Ruby Gillman, Teenage Kraken: Turning Blue

The boy in front of us turned around. My daughter and niece were talking about the new The Little Mermaid. How much they like the new Ariel. This was the only cue the boy needed to have the one conversation he wanted, that he came to the movie to have, that he rehearsed in his brain when he found out what movie he was going to. It was one uninterrupted stream of consciousness, the only words the boy said in the 30 minutes before the movie, during the movie, and immediately after. He said, “You see the red-headed mermaid up there? That is a shot at Disney’s Mermaid. This story is about how evil she is. I watch all the Dreamworks movies and don’t watch Disney. That’s what I’m here for.”

What are we here for? That’s the most pertinent question to ask when watching Ruby Gillman, Teenage Kraken, an audience-specific inversion, on the face of things, of what The Little Mermaid is about. See, my daughter and niece liked Ruby Gillman, Teenage Kraken. It was for them and it was delivered directly to them, as though in a specialized box that says, “this is only for you.” That kind of specificity is good when you’re a young kid, I reckon. Likewise, it’s equally good if you’re just here for major animation studio infighting and want to watch a mermaid get wrecked.

It’s not so good if you’re just a Dad and you’ve watched all the movies already anyway and this is just another movie. Because I am more in for the medium of animation and not the simple twist on the fairytale, this middle-range Dreamworks had less to offer for a tired Dad. It had less to offer than the exceptional and high-range Dreamworks we got with the last Puss in Boots. Seriously, that’s just a good movie and gives everyone what they came for. This presents another possibility for the animated film: perhaps some of the movies your studio puts out are less expensive to make and can serve as mild counter-programming to major passion projects like the new Spider-Man, only needing to make a fraction of the dough. There is no competition in middle-range animated films at the moment. They could come out all the time and sometimes even make their money back.

There is a message here. Don’t judge others based on their appearance. Shouldn’t you just endorse a movie like that, asked my wife. I could and it would be more pleasant to do that. I’m not going to do that anyway. There is the possibility this is the new critical position on movies, wherein there is pressure to approve of good messages whether or not you think the movie is successful. But I don’t want to persuade any like-minded parents that they are going to have a good time when the movie doesn’t offer that. It’s such a tepid and small-scale adventure that seems to wrap up just as it gets going. Good for time management, bad for parents choosing a different movie to watch and dropping off their kids, when all other movies are three hours long. So, there is something of moral value here, a kindness to the movie.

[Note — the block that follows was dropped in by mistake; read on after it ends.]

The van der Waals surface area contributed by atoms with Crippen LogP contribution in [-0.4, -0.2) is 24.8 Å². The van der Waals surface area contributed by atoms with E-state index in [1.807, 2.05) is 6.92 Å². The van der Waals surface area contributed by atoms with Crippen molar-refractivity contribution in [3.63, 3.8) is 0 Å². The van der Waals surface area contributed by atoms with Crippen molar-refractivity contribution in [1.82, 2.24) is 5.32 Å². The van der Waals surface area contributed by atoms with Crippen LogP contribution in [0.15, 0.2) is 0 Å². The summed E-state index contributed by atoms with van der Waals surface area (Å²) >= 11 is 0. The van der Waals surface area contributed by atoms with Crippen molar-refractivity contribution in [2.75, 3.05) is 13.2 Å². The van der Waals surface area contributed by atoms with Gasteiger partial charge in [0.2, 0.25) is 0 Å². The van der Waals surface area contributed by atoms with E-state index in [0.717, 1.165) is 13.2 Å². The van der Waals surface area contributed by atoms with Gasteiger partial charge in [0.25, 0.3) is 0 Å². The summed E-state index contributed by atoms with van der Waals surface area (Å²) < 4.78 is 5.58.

Teenage Kraken is animated so darkly that nothing seems to pop off the screen. Even the events that should be exciting for anyone kind of fizzle out. The kaiju-sized krakens and mermaids are just uninteresting to look at. The school of character design here is that characters correspond to some colors and they’re just whatever basic template their original design holds. Nothing interesting happens with the film’s animation which is always a difficult note, because you can do anything here, the medium is not squared into this box where it cannot morph into some crazier designs.

We’ve also been here before. There are a couple of better recent movies that do the same thing. Pixar’s Turning Red (2022) and Luca (2021), if crushed together and drained of style, would play something like Teenage Kraken. That’s the kind of story it is, a transformation fable for young kids going through puberty, about generational differences, and not having to hide who you are. That your changing self is beautiful even while it is changing and still worth sharing with the world. And not to judge someone for how they are developing as a person. So, there’s an idea there and it’s an evergreen one that isn’t just shut out because many other animated films have done the same thing lately. It’s just that this one didn’t move me in any way and felt so flat and passionless, that there is room for a more bespoke formula.

When we leave our critic screenings we have to give a quick blurb for the studios. I said something like, “It was devastating and empty,” and my daughter and niece apologized to me and said that they liked it and just to put that down. We continued our conversation on the way to the car. It’s all about what you have come for. I wanted majestically illustrated krakens and luminous mermaids that filled the screen with awe! I wanted to feel something deeper. I wanted the Luca and Turning Red we had at home.

That’s when my daughter delivered the most cutting critique, “Luca is devastating and empty.” Movies are about what we are here for.


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